December 1st, 1864

Dec. 1st, 1864:

The Right Wing, who Sherman is now traveling with, is making its way towards Millen and passes through the area of Herndon and Birdsville, west of Millen.

Birdsville Plantation, still a private residence and owned by the same family since the land was granted by the King in the 1700’s, was visited by elements of the Right Wing of Sherman’s Army.  Bummers, ransacked the house and in an attempt to find valuables, they dug up fresh graves in the family plot, all they found were the bodies of twin children that had recently died.  This home was built around 1789 and local legend holds that the home is haunted with apparitions, the sound of footsteps, voices, children crying and doors that open and close by their selves.
A small community sprung up around the plantation and at one time this served as the school.
A classic southern oak lined road leading to Birdsville Plantation.

150 Years Ago Today: Dec. 1st – Dec. 5th, 1864

Dec. 1st, 1864:
     The Right Wing, who Sherman is now traveling with, is making its way towards Millen and passes through the area of Herndon and Birdsville, west of Millen. 

Dec. 2nd, 1864:
     Sherman and the Right Wing move into Millen.  Sherman stays here for a day so that he can communicate with all parts of his army.  Soldiers give reports of the deplorable conditions found at the abandoned Camp Lawton just north of town.  Nearly the entire town is burned to the ground over the next day or so. 

Dec. 3rd, 1864: 
     The Left Wing passes through the area of Buckhead Church where on the 28th the Federal Cavalry under Kilpatrick clashed with Wheeler’s Confederate Cavalry.  The Left Wing then marches into Millen.  Parts of the Right wing have started moving out of Millen and are moving past Scarboro.

Dec. 4th, 1864:     The Battle of Waynesboro
     On the morning of the 4th, Kilpatrick’s Cavalry supported by two Brigades of Infantry marched on Waynesboro.  Their objective was to capture the town and burn all the bridges over Brier Creek.  As they approached the town they encountered General Wheeler’s skirmishers and drove them in toward the main line of works.  Being out numbered by the Federals who were advancing rapidly on their position and were about to over run them, the Confederates fell back to another line of prepared work in the streets of Waynesboro.  As Wheeler was again about to be overrun by a larger force, he ordered his Texans and Tennesseans to charge, thus delaying the Federals long enough for Wheeler to move his forces to block the Augusta road should Kilpatrick turn that way.  After quickly taking control of the town, the Federals burned the bridges over Brier Creek and set fire to the town.  The towns people were able to suppress many of the fires saving a great deal of the town.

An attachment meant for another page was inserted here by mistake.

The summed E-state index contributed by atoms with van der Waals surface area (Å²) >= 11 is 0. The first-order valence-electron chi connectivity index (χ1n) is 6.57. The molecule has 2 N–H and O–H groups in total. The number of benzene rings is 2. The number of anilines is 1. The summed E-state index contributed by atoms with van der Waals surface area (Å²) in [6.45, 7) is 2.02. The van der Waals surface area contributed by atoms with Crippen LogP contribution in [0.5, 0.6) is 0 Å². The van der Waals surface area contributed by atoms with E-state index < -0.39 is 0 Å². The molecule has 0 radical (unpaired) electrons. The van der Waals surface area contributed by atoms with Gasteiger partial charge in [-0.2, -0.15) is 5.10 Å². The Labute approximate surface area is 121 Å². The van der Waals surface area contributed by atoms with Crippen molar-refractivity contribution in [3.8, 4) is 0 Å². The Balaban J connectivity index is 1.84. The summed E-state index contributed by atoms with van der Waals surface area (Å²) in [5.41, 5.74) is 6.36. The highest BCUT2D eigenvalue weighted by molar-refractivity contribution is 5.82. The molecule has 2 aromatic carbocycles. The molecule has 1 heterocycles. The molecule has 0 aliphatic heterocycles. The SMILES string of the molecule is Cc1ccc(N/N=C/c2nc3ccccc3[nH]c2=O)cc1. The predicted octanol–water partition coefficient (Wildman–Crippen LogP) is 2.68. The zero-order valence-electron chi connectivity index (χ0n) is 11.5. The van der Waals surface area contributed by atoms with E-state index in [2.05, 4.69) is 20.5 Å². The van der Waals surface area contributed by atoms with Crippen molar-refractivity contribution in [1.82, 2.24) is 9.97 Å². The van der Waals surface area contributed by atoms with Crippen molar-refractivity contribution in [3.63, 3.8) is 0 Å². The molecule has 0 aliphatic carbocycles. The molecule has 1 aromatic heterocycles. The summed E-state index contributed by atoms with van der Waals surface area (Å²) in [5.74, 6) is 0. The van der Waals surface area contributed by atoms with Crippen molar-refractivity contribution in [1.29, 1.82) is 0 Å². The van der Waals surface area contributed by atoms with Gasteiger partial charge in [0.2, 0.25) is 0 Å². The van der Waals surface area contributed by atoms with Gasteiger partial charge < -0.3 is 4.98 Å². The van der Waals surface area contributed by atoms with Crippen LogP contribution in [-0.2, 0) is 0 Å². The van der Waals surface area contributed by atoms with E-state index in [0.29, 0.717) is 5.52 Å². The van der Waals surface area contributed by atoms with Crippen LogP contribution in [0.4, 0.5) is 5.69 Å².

Dec. 5th, 1864:
     General Hardee is now well aware of the Sherman’s intent to move on Savannah and has placed his command between Sherman and Savannah.  The Right and Left Wings are both moving in a south easterly direction using the main roads into Savannah.  On the 5th, Sherman, traveling with the 17th Corps reaches the Ogeechee Church in what is now Oliver.  He took possession of a private home for his headquarters and remained here for several days to coordinate the movements of his command.  They were now within 50 miles of Savannah. 

Photography Day 42 is Done!

     Day 42:  My friend Jeff and I were going to my Dad’s house in Woodbine, Ga. for a weekend of fishing, so, I decided to make the most of the drive and photograph as many locations of the March to the Sea as I could.  We mostly followed the right wing for the trip.  I was able to photograph 11 antebellum structures that were visited by Federal troops on the march.  Three of them by Sherman himself. 
     We started at Jarrell Plantation Historic Site where I photographed the plantation house.  From here we went to Round Oak where I photographed the area around the Battle of Sunshine Church.  Not technically part of the March to the Sea, but for logistical reasons I photographed it out of sequence.  From Round Oak we drove down to Clinton, where I photographed several home.  One of which was Kilpatrick’s Headquarters while the March to the Sea moved through the area.  After Clinton, we drove a short distance to the Griswoldville Battlefield.  This was the site of the only major engagement or battle along the March to the Sea. 
     We left Griswoldville and headed toward Ball’s Ferry.  Along the way we passed through Irwinton and Toomsboro.  I photographed the river and surrounding area at the location of Balls Ferry.  From here we traveled through Wrightsville and Kite and then made our way into Swainsboro, where we had lunch at the Crossroads Cafe.  I had the Reuben and it was really good, but the best thing I had was their Chocolate Chip Toffee cookie. 
     From Swainsboro we traveled north toward Midville where we took Ga. 17 east toward Millen.  Along the way I stopped at several cotton fields to make images.  Before Millen, we took a detour to a place called Birdsville.  It is the site of an antebellum plantation that suffered tragically from the passing of Sherman’s Army.  It is you classic plantation with the ancient Live Oaks overhanging the lane that leads to the front of the house.  It was truly a beautiful location.  It has been in the same family since the King granted them the land in 1785.  From Birdsville we went to Buckhead Church on Buckhead Creek. 
     After leaving Buckhead Church, we drove through Millen and then continued on Ga. 17 towards Savannah.  Along the way we stopped to photograph the Little Ogeechee Baptist Church and then passed through Guyton and between Guyton and Bloomingdale, I photographed Zion Lutheran Church. 
     All in all it was a very productive day and I turned what is normally a six hour drive in to a 12 hour drive.

Below is an image of Birdsville Plantation.